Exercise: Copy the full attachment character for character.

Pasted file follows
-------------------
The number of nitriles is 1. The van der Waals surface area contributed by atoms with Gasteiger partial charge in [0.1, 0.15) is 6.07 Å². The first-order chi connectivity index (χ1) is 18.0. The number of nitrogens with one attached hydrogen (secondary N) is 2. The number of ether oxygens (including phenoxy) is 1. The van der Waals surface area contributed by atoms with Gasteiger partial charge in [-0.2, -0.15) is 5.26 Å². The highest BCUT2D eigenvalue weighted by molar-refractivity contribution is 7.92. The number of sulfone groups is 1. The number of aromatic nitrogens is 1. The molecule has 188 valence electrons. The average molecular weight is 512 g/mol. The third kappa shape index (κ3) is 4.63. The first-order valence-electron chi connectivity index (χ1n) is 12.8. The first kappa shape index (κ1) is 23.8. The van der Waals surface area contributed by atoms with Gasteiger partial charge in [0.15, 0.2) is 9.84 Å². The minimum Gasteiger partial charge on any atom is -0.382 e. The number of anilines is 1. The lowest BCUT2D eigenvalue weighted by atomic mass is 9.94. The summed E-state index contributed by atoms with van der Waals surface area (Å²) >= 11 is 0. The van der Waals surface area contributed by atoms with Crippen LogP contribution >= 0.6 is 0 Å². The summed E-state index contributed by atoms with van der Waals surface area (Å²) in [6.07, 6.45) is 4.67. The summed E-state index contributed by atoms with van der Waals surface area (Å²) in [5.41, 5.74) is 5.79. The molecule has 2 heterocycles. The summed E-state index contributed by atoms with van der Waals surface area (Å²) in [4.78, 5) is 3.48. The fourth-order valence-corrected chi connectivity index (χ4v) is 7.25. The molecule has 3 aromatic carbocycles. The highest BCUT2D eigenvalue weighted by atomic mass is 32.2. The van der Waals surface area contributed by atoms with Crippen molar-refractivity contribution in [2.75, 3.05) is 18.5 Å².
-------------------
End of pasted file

The number of nitriles is 1. The van der Waals surface area contributed by atoms with Gasteiger partial charge in [0.1, 0.15) is 6.07 Å². The first-order chi connectivity index (χ1) is 18.0. The number of nitrogens with one attached hydrogen (secondary N) is 2. The number of ether oxygens (including phenoxy) is 1. The van der Waals surface area contributed by atoms with Gasteiger partial charge in [-0.2, -0.15) is 5.26 Å². The highest BCUT2D eigenvalue weighted by molar-refractivity contribution is 7.92. The number of sulfone groups is 1. The number of aromatic nitrogens is 1. The molecule has 188 valence electrons. The average molecular weight is 512 g/mol. The third kappa shape index (κ3) is 4.63. The first-order valence-electron chi connectivity index (χ1n) is 12.8. The first kappa shape index (κ1) is 23.8. The van der Waals surface area contributed by atoms with Gasteiger partial charge in [0.15, 0.2) is 9.84 Å². The minimum Gasteiger partial charge on any atom is -0.382 e. The number of anilines is 1. The lowest BCUT2D eigenvalue weighted by atomic mass is 9.94. The summed E-state index contributed by atoms with van der Waals surface area (Å²) >= 11 is 0. The van der Waals surface area contributed by atoms with Crippen LogP contribution >= 0.6 is 0 Å². The summed E-state index contributed by atoms with van der Waals surface area (Å²) in [6.07, 6.45) is 4.67. The summed E-state index contributed by atoms with van der Waals surface area (Å²) in [5.41, 5.74) is 5.79. The molecule has 2 heterocycles. The summed E-state index contributed by atoms with van der Waals surface area (Å²) in [4.78, 5) is 3.48. The fourth-order valence-corrected chi connectivity index (χ4v) is 7.25. The molecule has 3 aromatic carbocycles. The highest BCUT2D eigenvalue weighted by atomic mass is 32.2. The van der Waals surface area contributed by atoms with Crippen molar-refractivity contribution in [2.75, 3.05) is 18.5 Å².